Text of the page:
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Stronger reaction to masculinity threats tied to testosterone, Stanford sociologist says

Professor of sociology Robb Willer says men overcompensate when their masculinity is threatened. Willer's new research suggests that the higher the man's testosterone level, the stronger the reaction.

Zemler / Shutterstock Sillouette of a man punching

Men with higher levels of testosterone are more easily threatened, engaging in masculine overcompensation in response, says a Stanford sociologist.

We've all heard it before: if a guy is made to feel less than manly, he'll act even more macho to make up for it.

Now, new research suggests that this behavior may have something to do with how much testosterone a man has.

Robb Willer, an associate professor of sociology at Stanford, has been studying masculinity since he was a graduate student, lending empirical data to the popular beliefs about emasculation.

In one of his first inquiries into the subject, back in 2005, he found that men whose masculinity is threatened express more masculine traits and behaviors. For example, Willer has found that threatened men show stronger support for war and greater interest in buying an SUV – attitudes and behaviors culturally associated with masculinity.

Willer's new research follows up on that earlier study, finding that men higher in testosterone are more easily threatened, engaging in masculine overcompensation in response.

Willer describes the results in "Overdoing Gender: A Test of the Masculine Overcompensation Thesis," published in the American Journal of Sociology.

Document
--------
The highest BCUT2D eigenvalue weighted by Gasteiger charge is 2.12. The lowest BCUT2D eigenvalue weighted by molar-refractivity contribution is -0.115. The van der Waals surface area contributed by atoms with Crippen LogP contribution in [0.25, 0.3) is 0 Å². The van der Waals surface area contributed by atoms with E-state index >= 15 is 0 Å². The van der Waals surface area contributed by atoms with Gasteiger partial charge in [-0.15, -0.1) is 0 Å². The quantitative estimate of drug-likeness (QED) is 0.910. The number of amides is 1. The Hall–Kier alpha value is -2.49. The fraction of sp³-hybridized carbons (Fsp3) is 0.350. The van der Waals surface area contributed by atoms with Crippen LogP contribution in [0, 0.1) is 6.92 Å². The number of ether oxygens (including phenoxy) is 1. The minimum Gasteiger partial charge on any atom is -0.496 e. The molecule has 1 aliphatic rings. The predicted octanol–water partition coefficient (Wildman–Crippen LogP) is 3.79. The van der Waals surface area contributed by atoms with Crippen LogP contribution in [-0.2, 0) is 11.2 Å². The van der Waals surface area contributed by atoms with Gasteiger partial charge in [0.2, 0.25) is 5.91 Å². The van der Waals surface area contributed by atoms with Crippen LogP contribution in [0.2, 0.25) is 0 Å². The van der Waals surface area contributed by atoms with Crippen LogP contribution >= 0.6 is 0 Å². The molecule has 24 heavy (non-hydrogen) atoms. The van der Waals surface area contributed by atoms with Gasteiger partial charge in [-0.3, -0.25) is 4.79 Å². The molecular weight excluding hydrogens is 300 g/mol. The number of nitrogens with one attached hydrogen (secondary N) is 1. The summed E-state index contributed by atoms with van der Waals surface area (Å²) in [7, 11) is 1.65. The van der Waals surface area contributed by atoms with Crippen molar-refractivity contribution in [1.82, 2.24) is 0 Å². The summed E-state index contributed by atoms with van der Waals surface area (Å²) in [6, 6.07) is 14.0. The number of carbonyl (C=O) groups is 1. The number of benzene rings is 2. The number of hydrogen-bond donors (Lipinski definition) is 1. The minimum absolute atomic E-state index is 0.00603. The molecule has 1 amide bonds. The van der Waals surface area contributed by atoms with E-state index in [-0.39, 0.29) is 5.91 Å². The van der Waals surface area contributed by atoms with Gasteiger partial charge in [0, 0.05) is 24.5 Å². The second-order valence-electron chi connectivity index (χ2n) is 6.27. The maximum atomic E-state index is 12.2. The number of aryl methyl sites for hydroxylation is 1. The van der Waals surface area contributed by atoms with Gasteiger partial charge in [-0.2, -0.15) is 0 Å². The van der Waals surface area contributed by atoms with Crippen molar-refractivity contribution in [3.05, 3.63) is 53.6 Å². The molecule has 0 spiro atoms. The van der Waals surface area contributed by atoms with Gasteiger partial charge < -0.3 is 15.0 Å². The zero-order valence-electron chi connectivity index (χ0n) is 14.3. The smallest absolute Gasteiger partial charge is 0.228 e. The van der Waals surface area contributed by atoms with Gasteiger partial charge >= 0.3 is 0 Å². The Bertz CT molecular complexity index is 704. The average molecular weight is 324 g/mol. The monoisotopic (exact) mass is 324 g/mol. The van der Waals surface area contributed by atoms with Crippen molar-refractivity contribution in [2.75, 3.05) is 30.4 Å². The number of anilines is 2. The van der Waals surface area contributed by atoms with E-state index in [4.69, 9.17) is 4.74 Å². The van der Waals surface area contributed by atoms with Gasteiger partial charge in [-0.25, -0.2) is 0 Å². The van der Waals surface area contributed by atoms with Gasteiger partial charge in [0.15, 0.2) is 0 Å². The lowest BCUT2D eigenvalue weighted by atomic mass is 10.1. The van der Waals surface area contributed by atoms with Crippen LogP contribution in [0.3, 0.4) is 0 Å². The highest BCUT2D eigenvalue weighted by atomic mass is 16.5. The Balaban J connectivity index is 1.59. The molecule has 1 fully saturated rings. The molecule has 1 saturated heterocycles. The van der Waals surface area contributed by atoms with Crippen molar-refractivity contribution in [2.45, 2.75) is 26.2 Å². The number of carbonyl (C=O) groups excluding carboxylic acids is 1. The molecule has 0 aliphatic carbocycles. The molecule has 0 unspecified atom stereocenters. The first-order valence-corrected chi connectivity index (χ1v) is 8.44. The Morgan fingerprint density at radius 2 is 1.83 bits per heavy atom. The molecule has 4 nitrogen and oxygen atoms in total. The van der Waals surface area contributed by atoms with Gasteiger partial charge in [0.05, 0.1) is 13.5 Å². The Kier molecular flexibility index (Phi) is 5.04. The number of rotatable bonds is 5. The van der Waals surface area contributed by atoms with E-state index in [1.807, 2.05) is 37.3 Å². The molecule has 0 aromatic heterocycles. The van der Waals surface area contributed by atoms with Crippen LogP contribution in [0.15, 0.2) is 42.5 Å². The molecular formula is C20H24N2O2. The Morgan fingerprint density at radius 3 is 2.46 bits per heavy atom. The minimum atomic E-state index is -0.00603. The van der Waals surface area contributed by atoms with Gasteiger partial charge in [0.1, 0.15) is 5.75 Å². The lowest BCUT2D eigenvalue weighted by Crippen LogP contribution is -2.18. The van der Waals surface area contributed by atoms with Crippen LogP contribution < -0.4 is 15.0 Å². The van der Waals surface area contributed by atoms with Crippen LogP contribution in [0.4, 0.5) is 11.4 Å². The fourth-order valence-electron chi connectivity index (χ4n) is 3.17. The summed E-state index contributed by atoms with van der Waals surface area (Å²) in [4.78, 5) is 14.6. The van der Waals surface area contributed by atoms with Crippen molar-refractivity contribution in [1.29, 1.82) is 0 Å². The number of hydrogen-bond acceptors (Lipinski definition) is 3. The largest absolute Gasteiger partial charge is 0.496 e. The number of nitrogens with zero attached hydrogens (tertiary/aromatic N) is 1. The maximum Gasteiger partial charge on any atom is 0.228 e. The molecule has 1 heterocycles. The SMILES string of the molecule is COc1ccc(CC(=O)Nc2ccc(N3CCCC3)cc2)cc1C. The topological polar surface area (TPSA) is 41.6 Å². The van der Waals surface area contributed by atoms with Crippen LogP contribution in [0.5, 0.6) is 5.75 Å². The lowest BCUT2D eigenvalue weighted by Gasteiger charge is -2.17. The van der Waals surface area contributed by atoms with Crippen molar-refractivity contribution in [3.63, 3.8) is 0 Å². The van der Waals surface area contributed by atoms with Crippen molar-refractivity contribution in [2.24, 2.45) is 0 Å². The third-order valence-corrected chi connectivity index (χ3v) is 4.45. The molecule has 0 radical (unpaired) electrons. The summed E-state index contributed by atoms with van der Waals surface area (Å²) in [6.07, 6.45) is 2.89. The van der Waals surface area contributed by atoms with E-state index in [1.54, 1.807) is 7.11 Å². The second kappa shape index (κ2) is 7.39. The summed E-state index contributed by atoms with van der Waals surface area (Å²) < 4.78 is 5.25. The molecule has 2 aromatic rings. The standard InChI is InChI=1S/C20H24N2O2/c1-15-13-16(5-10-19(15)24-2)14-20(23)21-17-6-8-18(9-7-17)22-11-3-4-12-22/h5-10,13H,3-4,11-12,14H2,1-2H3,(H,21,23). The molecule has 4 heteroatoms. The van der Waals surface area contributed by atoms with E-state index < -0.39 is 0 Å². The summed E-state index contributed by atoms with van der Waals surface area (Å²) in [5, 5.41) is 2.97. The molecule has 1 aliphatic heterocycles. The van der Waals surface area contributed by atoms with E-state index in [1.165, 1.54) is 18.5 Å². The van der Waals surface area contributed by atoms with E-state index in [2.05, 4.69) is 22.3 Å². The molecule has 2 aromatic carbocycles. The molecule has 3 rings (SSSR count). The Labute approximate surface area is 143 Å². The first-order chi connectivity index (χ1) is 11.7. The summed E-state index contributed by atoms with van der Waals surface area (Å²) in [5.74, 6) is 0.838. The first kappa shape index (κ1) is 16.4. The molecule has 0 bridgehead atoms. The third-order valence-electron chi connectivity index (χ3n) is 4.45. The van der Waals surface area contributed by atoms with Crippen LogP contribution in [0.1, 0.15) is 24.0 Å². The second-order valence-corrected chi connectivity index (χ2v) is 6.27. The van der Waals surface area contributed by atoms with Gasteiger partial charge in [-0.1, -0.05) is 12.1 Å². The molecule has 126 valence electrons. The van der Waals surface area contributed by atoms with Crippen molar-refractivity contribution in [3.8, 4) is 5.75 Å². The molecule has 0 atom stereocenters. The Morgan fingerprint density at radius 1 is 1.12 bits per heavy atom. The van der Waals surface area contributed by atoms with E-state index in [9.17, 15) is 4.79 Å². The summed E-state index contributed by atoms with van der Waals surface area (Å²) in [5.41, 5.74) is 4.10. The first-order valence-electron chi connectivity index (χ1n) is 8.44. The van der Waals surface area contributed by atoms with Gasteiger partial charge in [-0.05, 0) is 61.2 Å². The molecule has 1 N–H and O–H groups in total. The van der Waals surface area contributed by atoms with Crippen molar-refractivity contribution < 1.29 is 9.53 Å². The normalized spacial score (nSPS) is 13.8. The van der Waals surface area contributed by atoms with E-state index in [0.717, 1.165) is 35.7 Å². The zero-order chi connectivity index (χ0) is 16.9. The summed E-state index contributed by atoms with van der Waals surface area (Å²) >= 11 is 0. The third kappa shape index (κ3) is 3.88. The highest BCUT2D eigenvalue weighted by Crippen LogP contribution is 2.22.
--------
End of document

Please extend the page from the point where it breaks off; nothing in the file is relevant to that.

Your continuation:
The paper includes four studies examining the theory of male overcompensation – that men react to the undermining of their masculine status with bold demonstrations of strength and masculinity. The most recent study investigates testosterone’s role.

To conduct the study, researchers enlisted 54 undergraduate men at the University of Iowa. The men took a gender identity survey in which they were asked questions about their assertiveness or other qualities typically associated with masculinity or femininity.

They were then given feedback that the men believed was based on the survey but in fact was random. Some of the men were told their answers indicated more feminine traits. Others were told the answers indicated more masculine behavior. Then they were surveyed again on a variety of political and cultural views.

The men’s saliva was collected at different points in the study allowing their testosterone levels to be measured.

The research revealed that men with higher levels of testosterone show the strongest overcompensation response, Willer said. Higher testosterone men showed greater increases on masculine attitudes like support for war and negative views of homosexuality after being told their answers indicated more feminine traits. Lower testosterone men showed no effects when similarly threatened.

"Masculine overcompensation in men appears to be driven by men with moderate to high testosterone levels," Willer said. "Their levels of support for war and homophobia practically doubled on the scale that we measured them on, where lower testosterone men were unaffected by threats."

Willer said the results do not suggest that men with higher testosterone levels are always more aggressive or dominant. The relationship between testosterone and macho behavior shows itself when triggered by a threat or provocation, Willer said.

"There appears to be a very strong effect when a high testosterone man's status is threatened," Willer said. “However, when not threatened, we saw no differences in the attitudes of men with different testosterone levels.”

Willer said there is still more to be done to unravel the reasons men overcompensate, including whether it's behavior to reassure themselves or prove to society their manliness. He said future studies should also look cross-culturally, and examine whether the same theory could materialize for women in certain contexts.

Co-authors include Christabel L. Rogalin of Purdue University, North Central; Bridget Conlon of California State University, Fresno; and Michael T. Wojnowicz of the University of Washington.

Media Contact

Robb Willer, Sociology, willer@stanford.edu

Brooke Donald, Stanford News Service: (650) 725-0224, brooke.donald@stanford.edu